Male Mountain Bluebird by Vickie Emms

March 29, 2012

Top 7 in a challenge in JPG-Cast Offs – March 30, 2011

Featured in Songbirds of North America – October 1, 2010

Featured in The Birds – August 21, 2010

Featured in CLose-ups In Nature – August 16, 2010

Featured in JPG Cast-offs – August 15, 2010

Featured in The World As We See It…or as we missed it – August 15, 2010

My wish was to be able to see this beautiful bird when I went out west this summer. My wish came true. Seeing this gorgeous flash of blue fly in the sky was a sight to behold. In Waterton National Park, there is a series of Bluebird houses along the road to the Bison paddock and as luck would have it, this male was feeding his young, over and over again at one of the houses. It was a very active sight to see, since many of the houses were occupied. This shot is untouched for color right out of my folder. I did crop a little for a closer view.
Male Mountain Bluebird

  • travels in flocks during winter, often with Western Bluebirds and Sparrows
  • is a highly aggressive bird
  • will sometimes obtain its food by hovering in the air a metre or more above the ground in a hawk-like manner
  • population was in decline and perhaps doomed to extinction before bird lovers across North America began in the 1920s to build nest boxes
    Three species of bluebird are found in North America: the Mountain Bluebird Sialia currucoides, the Eastern Bluebird Sialia sialis, and the Western Bluebird Sialia mexicana.

Bluebirds belong to the thrush family, whose members are found throughout much of the world. Another of North America’s well-loved birds, the American Robin, is also a thrush.

The Mountain Bluebird is a little larger than a House Sparrow but smaller than an American Robin. The back, wings, and tail of the male are a bright azure-blue, and the throat and breast are a lighter blue, which fades to white on the abdomen.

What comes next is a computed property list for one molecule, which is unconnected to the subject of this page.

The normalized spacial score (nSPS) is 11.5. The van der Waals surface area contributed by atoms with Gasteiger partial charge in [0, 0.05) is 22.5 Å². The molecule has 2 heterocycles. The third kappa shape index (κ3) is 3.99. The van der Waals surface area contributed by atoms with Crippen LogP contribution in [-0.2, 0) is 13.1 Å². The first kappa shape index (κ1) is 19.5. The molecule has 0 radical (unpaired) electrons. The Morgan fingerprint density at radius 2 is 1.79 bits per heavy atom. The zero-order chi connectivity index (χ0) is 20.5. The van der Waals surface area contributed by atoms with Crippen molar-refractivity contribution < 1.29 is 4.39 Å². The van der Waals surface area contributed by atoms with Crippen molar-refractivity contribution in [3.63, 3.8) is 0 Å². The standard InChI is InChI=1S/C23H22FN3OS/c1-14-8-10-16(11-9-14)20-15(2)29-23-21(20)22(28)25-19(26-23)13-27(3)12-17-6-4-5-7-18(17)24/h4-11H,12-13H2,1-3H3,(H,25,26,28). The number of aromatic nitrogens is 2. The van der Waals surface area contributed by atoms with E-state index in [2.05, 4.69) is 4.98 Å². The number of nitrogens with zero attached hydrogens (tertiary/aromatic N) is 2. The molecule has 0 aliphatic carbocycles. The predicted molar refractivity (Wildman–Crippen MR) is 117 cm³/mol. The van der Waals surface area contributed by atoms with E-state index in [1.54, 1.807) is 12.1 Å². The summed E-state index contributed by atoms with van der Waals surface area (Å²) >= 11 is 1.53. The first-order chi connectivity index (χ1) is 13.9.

On the female, the flight feathers and tail are pale blue and the head and back are a mixed wash of blue and grey. The throat is brownish-ash, blending to white on the lower breast. Immature birds resemble females, except for the mottled breast characteristic of all juvenile members of the thrush family.
For an excellent read on this lovely bird, please visit this site

Photographed in Waterton National Park, Alberta, Canada
Canon EOS Rebel XTi: Sigma 150-500mm lens @500mm

Self taught photographer enjoying retirement in travel and meeting fellow members of Redbubble.

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  • Teresa Zieba
    Teresa Ziebaover 4 years ago

    Now you’ve seen him too hon. Isn’t he incredible? Fabulous shot sweetie with superb details.

  • thanks hon, they were fabulous to watch. We spent a long time watching them feed the young.

    – Vickie Emms

  • jesika
    jesikaover 4 years ago

    He’s gorgeous, I’m so pleased you achieved your dream

  • I did and them some Jes, once I found them we went back a few times. And he showed off too :-))
    Many thanks

    – Vickie Emms

  • DonDavisUK
    DonDavisUKover 4 years ago

    What a stunning capture Vickie. Don.

  • thank you very much Don

    – Vickie Emms

  • vaggypar
    vaggyparover 4 years ago

    Great shot…!!!

  • thank you vaggypar

    – Vickie Emms

  • Susan Blevins
    Susan Blevinsover 4 years ago

    Great capture!!!…I live in Arkansas and have the Eastern Blurbirds and I love them. they raise 2 or 3 families every spring and summer in my yard….very crisp and clear shot with great color…..Susan

  • thank you Susan, I should mention above that the photo is untouched,,,,,I was enthralled with their color

    – Vickie Emms

  • valleymiss
    valleymissover 4 years ago

    This is great! I have never seen a Western Bluebird. We have an Eastern bluebird pair that nest in our box.They start their rituals in early February,but don’t build until March or April. They raise 2 or 3 families a year.

  • that must be a wonderful sight to see. I have never seen a bluebird in Manitoba

    – Vickie Emms

  • Bobjarrett
    Bobjarrettover 4 years ago

    Beautiful bird and fantastic shot Vickie!

  • thanks very much Bob

    – Vickie Emms

  • lcretyi
    lcretyiover 4 years ago

    What a Incredible Capture and such a gorgeous photo…..Laura

  • thank you very much Laura

    – Vickie Emms

  • LudaNayvelt
    LudaNayveltover 4 years ago


  • thank you Luda

    – Vickie Emms

  • lorilee
    lorileeover 4 years ago

    He’s beautiful . . . what a wonderful capture with the bug in his beak!!!

  • thank you Lori, and what was amazing as we watched, he picked up the same kind of bug,,,,,,,,lol……..picky eaters!

    – Vickie Emms

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